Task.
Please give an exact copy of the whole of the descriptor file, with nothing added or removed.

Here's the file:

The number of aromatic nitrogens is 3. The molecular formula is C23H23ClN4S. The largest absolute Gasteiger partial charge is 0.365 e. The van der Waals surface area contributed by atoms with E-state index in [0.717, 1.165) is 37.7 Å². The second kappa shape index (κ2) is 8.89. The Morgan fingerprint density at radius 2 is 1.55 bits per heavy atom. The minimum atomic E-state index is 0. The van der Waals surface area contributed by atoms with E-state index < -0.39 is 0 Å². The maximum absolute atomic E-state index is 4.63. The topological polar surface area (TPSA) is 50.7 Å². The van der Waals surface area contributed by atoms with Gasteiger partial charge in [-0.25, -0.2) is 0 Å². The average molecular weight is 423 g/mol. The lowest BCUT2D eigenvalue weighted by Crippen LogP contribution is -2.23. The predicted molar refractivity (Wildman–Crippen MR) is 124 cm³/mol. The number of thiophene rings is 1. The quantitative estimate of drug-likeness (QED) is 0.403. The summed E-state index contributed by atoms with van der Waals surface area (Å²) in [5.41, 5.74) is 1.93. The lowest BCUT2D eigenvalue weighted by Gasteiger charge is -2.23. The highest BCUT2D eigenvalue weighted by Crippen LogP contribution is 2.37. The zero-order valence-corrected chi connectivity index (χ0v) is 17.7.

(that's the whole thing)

The number of aromatic nitrogens is 3. The molecular formula is C23H23ClN4S. The largest absolute Gasteiger partial charge is 0.365 e. The van der Waals surface area contributed by atoms with E-state index in [0.717, 1.165) is 37.7 Å². The second kappa shape index (κ2) is 8.89. The Morgan fingerprint density at radius 2 is 1.55 bits per heavy atom. The minimum atomic E-state index is 0. The van der Waals surface area contributed by atoms with E-state index < -0.39 is 0 Å². The maximum absolute atomic E-state index is 4.63. The topological polar surface area (TPSA) is 50.7 Å². The van der Waals surface area contributed by atoms with Gasteiger partial charge in [-0.25, -0.2) is 0 Å². The average molecular weight is 423 g/mol. The lowest BCUT2D eigenvalue weighted by Crippen LogP contribution is -2.23. The predicted molar refractivity (Wildman–Crippen MR) is 124 cm³/mol. The number of thiophene rings is 1. The quantitative estimate of drug-likeness (QED) is 0.403. The summed E-state index contributed by atoms with van der Waals surface area (Å²) in [5.41, 5.74) is 1.93. The lowest BCUT2D eigenvalue weighted by Gasteiger charge is -2.23. The highest BCUT2D eigenvalue weighted by Crippen LogP contribution is 2.37. The zero-order valence-corrected chi connectivity index (χ0v) is 17.7.